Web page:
The tl;dr version (er, or should that be that too-long-didn't-listen version?) is:
Psychologists have found that if you tell someone about a goal, you're LESS likely to do the work necessary to achieve it because you've already derived some satisfaction just from the act of sharing your dream.The speaker, Derek Sivers, does note you can share your goals as long as you do so in a way that doesn't allow you any satisfaction from the other person's attention.
For example, saying, "I need to lose weight, so I'm going to have to go to the gym three times a week this year. Kick my butt if I don't, okay?" is acceptable because you're going to hear your friend say, "You bet," and not "Oh, wow; good for you!"--which would give you a pleased feeling that tricks your brain into believing you've already made progress.
This means McKoala's Public Humiliation Writing Challenges are a great way to motivate yourself. No waxing eloquent over your big dreams is allowed there--you must produce results or you risk a Koala smack-down!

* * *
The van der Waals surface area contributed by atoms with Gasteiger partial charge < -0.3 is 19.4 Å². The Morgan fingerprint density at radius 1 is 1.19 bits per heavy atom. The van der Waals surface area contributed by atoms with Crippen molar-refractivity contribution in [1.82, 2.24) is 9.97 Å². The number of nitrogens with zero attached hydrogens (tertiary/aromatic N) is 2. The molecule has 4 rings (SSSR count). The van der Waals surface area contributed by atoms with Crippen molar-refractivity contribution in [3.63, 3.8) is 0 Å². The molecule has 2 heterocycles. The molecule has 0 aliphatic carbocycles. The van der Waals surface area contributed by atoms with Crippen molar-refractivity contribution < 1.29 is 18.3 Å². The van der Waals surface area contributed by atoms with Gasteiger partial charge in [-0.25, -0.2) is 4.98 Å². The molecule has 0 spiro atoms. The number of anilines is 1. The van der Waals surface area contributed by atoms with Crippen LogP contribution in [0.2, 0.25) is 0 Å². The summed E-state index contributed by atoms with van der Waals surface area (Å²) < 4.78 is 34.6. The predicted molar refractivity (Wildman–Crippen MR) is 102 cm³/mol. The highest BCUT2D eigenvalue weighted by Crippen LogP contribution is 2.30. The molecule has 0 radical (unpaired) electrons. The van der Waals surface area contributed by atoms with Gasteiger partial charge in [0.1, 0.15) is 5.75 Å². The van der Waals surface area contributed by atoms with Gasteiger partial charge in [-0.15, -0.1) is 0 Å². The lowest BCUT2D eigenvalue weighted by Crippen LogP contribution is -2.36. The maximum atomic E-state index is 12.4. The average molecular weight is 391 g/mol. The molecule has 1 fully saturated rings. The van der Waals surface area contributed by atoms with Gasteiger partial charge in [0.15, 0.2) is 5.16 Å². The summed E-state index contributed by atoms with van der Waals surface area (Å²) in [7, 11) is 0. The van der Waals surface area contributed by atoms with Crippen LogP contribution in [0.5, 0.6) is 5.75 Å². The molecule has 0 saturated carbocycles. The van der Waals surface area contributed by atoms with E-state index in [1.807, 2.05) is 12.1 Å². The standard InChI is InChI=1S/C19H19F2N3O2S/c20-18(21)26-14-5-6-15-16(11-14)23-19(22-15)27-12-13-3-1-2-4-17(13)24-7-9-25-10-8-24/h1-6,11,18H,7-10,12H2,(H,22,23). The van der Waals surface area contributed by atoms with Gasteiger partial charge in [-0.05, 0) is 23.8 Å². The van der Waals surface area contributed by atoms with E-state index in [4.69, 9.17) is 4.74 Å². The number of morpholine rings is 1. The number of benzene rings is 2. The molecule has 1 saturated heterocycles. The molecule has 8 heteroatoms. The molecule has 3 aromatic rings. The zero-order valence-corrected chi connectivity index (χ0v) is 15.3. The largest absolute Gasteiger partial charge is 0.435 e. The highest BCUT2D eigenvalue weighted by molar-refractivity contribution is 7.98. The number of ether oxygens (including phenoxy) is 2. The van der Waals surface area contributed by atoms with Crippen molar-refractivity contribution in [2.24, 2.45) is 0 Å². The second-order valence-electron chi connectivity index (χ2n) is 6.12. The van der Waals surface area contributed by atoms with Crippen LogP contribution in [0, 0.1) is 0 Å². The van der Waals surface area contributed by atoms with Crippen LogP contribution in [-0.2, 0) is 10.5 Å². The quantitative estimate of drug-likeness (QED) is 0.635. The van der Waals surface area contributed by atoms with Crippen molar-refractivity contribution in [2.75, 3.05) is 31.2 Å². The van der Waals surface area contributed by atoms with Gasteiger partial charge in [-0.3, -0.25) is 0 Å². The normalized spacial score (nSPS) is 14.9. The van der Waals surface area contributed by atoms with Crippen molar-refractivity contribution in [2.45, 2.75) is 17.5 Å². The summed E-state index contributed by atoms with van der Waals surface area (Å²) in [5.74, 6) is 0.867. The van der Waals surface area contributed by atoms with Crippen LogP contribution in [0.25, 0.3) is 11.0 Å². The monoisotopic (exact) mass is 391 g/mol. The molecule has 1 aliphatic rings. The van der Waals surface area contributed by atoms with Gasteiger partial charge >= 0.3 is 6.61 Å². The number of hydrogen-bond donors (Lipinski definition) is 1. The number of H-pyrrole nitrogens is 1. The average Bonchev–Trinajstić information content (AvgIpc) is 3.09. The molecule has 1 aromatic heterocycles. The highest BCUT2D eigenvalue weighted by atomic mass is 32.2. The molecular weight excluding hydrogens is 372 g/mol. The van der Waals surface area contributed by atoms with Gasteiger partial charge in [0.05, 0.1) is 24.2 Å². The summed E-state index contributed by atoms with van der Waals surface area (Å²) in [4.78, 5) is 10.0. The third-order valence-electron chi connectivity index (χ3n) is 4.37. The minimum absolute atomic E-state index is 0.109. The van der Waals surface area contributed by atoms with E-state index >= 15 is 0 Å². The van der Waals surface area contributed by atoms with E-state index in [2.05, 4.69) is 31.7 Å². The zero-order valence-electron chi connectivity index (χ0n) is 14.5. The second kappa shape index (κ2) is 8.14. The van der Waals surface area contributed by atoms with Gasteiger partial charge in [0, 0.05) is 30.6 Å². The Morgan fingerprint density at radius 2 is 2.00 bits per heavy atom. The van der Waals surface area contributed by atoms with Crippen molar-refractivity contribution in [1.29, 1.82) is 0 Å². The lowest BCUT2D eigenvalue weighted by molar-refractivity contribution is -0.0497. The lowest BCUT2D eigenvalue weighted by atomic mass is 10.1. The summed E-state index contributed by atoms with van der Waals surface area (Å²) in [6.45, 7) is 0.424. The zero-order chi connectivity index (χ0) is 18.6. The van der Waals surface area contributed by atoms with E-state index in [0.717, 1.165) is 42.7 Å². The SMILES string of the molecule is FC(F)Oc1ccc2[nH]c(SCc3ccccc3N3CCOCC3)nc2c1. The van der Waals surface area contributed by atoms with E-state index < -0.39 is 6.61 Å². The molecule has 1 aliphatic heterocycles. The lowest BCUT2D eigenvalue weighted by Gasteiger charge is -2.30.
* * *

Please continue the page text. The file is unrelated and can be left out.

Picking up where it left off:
Also of relevance to this issue something I read recently on Discover Magazine's website (although I can't find the link to the specific article anymore, sorry;) which reported the findings of psychiatrists who discovered that:
You can increase your likelihood to follow through with a resolution if you ponder whether you will do it, rather than telling yourself you will do it.So apparently, resolutions really don't work (something I'm sure we've all suspected.) You can motivate yourself better by pondering whether you want to chase your goals, and then, if you decide to, by getting to work rather than telling anyone about it!
It turns out we all have a tendency to resist orders, even if it's ourself who is giving the order. You'll make better progress toward your goal if you ask yourself "Will I do this?" rather than telling yourself "I will do this."
Of course, this probably means your blog's rate of new posts will suffer terribly.